Seek Strong Subordinates

strong-businessmen

Many managers are afraid to hire people better than themselves. That’s a huge unforced error. As Jack Welch once said, “the smartest people in the world hire the smartest people in the world.”

If you hire weak perfomers, “Bs” and “Cs” rather than “A’s,” you are doing yourself and your organization a serious disservice.  This is something that great business thinkers have understood for quite some time.

One of the most surprising things I learned about Peter Drucker was how he felt about Franklin Delano Roosevelt. While most historians and citizens from the era regarded FDR as a great leader, Drucker felt that our 32nd president was so insecure that he sought to “undercut” anyone he viewed as a threat. That convinced Drucker that FDR was a poor administrator and a weak leader in important areas.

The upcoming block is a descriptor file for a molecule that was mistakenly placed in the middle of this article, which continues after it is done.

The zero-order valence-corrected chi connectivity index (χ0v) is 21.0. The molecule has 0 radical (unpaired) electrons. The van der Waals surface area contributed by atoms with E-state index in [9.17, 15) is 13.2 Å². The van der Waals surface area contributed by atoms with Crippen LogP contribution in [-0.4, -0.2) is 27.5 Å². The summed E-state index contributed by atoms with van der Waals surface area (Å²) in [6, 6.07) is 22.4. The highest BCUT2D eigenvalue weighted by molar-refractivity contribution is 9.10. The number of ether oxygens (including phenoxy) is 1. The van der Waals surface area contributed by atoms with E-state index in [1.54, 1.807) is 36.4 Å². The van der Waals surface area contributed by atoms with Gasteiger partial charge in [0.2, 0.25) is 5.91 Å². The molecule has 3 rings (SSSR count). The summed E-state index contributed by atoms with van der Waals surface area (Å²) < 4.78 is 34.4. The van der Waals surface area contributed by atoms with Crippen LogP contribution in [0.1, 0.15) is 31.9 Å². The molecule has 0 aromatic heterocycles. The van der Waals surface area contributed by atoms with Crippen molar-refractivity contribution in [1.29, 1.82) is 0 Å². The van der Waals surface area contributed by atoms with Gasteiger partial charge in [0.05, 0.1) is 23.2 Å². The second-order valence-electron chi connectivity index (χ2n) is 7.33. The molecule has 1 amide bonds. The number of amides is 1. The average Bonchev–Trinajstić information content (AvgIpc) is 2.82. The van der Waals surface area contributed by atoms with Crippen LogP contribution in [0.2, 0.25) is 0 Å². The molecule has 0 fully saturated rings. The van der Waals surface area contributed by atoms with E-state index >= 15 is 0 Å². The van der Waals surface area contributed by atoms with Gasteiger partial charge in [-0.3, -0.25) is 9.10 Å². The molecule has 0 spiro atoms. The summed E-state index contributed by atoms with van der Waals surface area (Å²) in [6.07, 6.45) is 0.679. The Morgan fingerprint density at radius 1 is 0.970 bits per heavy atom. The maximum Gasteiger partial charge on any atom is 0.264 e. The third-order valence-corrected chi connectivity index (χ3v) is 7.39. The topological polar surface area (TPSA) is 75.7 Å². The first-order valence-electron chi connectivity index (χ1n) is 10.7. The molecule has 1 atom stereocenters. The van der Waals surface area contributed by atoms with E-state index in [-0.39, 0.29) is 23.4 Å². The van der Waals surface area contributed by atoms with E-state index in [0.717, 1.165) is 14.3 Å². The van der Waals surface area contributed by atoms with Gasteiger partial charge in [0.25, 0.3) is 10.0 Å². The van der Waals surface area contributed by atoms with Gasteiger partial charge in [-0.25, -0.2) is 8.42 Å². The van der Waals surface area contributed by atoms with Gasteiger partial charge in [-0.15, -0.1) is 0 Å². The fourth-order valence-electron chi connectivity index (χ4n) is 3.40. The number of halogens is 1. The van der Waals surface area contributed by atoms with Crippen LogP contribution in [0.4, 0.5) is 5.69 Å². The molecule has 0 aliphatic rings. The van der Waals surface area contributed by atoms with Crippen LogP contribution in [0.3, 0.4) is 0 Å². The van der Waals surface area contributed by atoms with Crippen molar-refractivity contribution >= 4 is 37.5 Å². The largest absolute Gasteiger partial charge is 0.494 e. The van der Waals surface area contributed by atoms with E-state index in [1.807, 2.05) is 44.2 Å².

Jim Collins, author of Good to Great, felt the same way about hiring. He said that management’s first priority is not coming up with the right strategy, but making sure that you have the right people “on the bus.”  All else follows getting the right team on board first.   

If you fear so much for your job that you would consider hiring a sub-par performer, then you have already lost. The most effective leaders know this in their bones, which is why they try to fill every position with strength. Focusing on strengths rather than weaknesses is a key theme in The Unforced Error. It is the responsibility of every manager to bring strength to his or her organization whether we are talking about products, ideas, or people—especially people.

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